Tracing Wilson's Journey – One Hundred Years of Change

Professor Kaipu Yin
Photo courtesy of Professor Kaipu Yin

Professor Kaipu Yin, a plant ecologist and researcher at the Chengdu Institute of Biology of the Chinese Academy of Sciences, has spent 13 years of research and fieldwork retracing the steps of renowned British plant explorer E.H. Wilson in western China. With painstaking attention to detail, Professor Yin has published a set of 250 photos displaying Wilson's landscape photography from the early 20th century alongside contemporary views.

"There have been rapid urbanisation and community shifts in Western China over the last hundred years, and some of the significant sites have been destroyed. We have also lost traditional cultures in the course of development." Professor Yin hoped that more people would become aware of the issue of environmental protection. "The community should start thinking about how to conserve nature in a sustainable way," he said.

Professor Yin also generously shared 100 photos for an exhibition which was held in Academic 3 during November 2015. The College would like to take this opportunity to express its gratitude to both Prof Yin and Lee Woo Sing College of The Chinese University of Hong Kong, for their kind support of the exhibition and lecture.

Plant collecting – from China to the world

Photo courtesy of Professor Kaipu Yin Photo courtesy of Professor Kaipu Yin Photo courtesy of Professor Kaipu Yin

Plant collectors have been active in China for centuries. As early as the mid-6th century BCE, the Shijing (Book of Songs) offered a collection of poems describing flowers such as the peony, peach and day lily. A few hundred years later, the flowers of the native peach were introduced into western countries via traders on the Silk Road. From the end of the 13th century, Marco Polo and other traders and missionaries stayed in China and recorded a large number of plants that were new to European plant taxonomists. After the mid-19th century a large number of China's plants were introduced to the West including the chrysanthemum, Chinese pink rose, peony, rhododendron, Chinese wisteria, primrose and various bamboos. Wilson's carefully documented and photographed journeys at the turn of the 20th century, were then the culmination of a long tradition. Western plant hunters, botanists, missionaries, and geographers had been working for centuries to introduce China's rich resources of wild flowers and plants to the wider world.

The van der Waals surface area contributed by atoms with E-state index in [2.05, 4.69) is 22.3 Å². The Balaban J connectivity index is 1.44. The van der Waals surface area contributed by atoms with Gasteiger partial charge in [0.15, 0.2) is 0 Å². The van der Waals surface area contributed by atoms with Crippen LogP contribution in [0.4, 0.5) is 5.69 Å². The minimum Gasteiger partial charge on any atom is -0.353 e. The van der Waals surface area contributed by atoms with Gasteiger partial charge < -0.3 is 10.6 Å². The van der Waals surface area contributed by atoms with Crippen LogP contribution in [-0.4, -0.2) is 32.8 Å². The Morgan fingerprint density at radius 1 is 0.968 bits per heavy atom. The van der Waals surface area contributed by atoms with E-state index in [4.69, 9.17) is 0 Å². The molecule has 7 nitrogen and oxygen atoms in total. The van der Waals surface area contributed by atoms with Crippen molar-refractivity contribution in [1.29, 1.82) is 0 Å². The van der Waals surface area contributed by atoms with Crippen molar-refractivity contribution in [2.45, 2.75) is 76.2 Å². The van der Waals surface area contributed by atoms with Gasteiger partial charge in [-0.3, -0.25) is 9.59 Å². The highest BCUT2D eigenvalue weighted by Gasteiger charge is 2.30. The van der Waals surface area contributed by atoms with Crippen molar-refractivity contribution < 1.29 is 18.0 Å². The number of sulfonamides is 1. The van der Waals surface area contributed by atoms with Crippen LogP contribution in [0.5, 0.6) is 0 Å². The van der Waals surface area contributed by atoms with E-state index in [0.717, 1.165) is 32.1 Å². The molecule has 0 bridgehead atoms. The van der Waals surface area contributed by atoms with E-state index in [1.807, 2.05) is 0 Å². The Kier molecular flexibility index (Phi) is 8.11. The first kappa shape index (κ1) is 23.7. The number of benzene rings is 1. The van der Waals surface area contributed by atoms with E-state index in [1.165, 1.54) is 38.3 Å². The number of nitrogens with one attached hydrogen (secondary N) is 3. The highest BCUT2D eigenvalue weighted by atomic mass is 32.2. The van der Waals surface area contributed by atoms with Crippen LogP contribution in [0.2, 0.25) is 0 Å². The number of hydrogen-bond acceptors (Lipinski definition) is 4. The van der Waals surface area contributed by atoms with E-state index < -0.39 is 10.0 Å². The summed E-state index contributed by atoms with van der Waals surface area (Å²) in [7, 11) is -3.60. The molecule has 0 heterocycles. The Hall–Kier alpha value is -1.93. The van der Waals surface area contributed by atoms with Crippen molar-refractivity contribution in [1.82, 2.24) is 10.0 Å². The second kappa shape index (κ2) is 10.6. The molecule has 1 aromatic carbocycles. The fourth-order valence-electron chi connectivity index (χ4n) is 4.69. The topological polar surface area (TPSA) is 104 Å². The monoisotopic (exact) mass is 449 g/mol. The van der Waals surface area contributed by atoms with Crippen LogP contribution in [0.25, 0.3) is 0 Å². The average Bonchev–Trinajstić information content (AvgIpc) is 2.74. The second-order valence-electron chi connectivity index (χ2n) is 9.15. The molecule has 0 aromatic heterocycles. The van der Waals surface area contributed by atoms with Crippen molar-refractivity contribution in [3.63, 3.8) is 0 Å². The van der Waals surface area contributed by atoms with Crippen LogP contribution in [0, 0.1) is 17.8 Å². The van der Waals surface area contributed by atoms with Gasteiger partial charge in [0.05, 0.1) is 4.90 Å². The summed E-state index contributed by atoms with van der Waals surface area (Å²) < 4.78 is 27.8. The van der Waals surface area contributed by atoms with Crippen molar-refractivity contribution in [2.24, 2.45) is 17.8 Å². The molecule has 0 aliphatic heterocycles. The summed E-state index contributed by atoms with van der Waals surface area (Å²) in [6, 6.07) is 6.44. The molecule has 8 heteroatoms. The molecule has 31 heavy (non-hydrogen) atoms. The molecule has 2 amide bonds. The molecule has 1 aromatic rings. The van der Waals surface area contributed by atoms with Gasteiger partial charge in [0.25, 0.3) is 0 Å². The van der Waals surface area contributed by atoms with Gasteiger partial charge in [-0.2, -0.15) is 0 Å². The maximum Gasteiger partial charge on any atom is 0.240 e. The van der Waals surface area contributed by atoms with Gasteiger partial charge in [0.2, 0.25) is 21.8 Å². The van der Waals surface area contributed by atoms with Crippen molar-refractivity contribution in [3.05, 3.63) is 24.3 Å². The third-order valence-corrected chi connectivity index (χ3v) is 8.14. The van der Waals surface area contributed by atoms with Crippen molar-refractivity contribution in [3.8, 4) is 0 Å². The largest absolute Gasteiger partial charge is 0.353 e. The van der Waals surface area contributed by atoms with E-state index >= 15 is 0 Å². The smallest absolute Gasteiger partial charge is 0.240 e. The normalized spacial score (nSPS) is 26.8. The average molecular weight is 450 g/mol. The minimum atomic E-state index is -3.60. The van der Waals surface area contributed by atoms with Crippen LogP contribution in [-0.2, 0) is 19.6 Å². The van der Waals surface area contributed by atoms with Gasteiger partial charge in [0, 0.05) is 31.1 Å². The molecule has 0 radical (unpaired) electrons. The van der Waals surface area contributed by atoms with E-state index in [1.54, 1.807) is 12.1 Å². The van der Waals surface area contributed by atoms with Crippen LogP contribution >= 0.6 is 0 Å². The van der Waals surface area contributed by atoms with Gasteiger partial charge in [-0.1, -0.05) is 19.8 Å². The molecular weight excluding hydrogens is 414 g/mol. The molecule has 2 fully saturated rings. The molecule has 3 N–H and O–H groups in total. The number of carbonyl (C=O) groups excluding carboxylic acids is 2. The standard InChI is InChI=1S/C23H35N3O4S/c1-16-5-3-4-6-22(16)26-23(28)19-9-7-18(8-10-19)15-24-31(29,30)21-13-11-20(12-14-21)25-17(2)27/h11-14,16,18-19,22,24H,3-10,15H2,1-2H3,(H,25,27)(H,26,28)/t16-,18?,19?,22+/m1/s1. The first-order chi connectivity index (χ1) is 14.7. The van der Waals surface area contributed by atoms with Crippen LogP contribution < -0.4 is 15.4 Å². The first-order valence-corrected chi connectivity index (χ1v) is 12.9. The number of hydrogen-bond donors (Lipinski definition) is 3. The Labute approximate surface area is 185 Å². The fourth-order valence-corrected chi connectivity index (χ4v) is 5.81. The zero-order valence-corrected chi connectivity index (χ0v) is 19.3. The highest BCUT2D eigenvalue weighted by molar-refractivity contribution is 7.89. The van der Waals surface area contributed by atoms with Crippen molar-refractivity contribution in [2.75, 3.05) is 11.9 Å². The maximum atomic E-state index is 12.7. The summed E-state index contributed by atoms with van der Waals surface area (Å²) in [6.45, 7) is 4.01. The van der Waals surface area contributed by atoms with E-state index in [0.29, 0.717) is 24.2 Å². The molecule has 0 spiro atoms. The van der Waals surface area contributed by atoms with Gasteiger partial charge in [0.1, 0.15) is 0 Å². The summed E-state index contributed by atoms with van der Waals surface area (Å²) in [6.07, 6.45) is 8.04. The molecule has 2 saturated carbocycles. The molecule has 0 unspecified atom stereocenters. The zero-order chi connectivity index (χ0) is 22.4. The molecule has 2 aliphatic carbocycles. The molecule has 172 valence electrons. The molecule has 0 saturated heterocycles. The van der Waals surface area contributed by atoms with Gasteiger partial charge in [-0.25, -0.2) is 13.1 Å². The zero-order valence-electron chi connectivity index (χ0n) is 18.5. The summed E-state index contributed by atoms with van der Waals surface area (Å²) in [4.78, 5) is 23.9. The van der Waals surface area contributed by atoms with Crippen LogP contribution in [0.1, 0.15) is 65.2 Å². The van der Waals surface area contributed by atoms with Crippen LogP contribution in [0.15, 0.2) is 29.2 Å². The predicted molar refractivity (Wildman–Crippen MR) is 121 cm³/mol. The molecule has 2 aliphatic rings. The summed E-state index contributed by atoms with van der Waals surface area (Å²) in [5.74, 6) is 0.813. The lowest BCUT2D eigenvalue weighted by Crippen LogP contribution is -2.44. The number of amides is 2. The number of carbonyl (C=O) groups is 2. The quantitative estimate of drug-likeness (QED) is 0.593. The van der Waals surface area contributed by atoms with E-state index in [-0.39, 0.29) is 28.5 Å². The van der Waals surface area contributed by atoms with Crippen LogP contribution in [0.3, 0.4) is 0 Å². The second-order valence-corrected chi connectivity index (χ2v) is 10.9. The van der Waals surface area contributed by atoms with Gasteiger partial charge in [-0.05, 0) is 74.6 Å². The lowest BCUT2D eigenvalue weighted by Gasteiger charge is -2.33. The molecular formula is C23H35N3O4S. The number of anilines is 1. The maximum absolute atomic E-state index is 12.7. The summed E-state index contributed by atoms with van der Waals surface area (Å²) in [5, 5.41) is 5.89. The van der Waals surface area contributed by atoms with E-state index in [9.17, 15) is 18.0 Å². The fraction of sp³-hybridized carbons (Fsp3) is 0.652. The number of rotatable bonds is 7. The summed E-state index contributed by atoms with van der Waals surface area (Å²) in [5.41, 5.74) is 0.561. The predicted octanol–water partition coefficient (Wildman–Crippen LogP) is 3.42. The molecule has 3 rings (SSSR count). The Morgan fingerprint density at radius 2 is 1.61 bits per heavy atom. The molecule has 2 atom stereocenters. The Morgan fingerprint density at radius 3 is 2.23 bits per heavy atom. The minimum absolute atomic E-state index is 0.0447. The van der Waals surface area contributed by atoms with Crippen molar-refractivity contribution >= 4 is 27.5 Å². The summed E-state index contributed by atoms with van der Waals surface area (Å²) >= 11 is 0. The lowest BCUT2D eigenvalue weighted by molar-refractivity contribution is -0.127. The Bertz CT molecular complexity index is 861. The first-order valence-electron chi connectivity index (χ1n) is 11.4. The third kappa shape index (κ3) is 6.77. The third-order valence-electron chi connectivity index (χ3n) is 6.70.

E.H. Wilson (1876–1930)

E.H. Wilson (1876 –1930) was a leading English plant collector of the early 20th century, who introduced about 2,000 plant species from Asia to the West. Wilson worked at the Royal Botanic Gardens, Kew, London, where he produced prize-winning work. He then took up a position as Chinese plant collector with the firm of James Veitch & Sons, a group of family run nurseries. His new boss advised him: "Stick to the one thing you are after and don't spend time and money wandering about."

Not heeding the advice, Wilson's wanderings in China became legendary. The object of his first journey was the Dove tree (see photo below), and he rediscovered the specimen, first noticed by pioneering French botanist Père David, in Yichang, Hubei. Wilson then spent two years there, collecting in isolated mountain valleys before returning to England in 1902 with seeds of over 300 species. In 1903 Wilson discovered the regal lily along the Min River in west Sichuan, and he made several further expeditions to China and Japan, where he collected 63 named forms of cherry blossom. In later life he was Keeper of the Arnold Arboretum at Harvard University.

Dove tree
Photo courtesy of Professor Kaipu Yin

Centre pages

Photo courtesy of Professor Kaipu Yin

One Hundred Years of Change: the black and white photo from 1908 shows the Bingling River as it rushes down from Mt Wawu, near Hongya County, Meishan City, Sichuan Province. One hundred years later the landscape has been flooded as part of a hydropower station development. The color photo was taken in 2009 about 100 meters "upstream" of the old. See Tracing One Hundred Years of Change – Illustrating the Environmental Changes in Western China, published in 2010.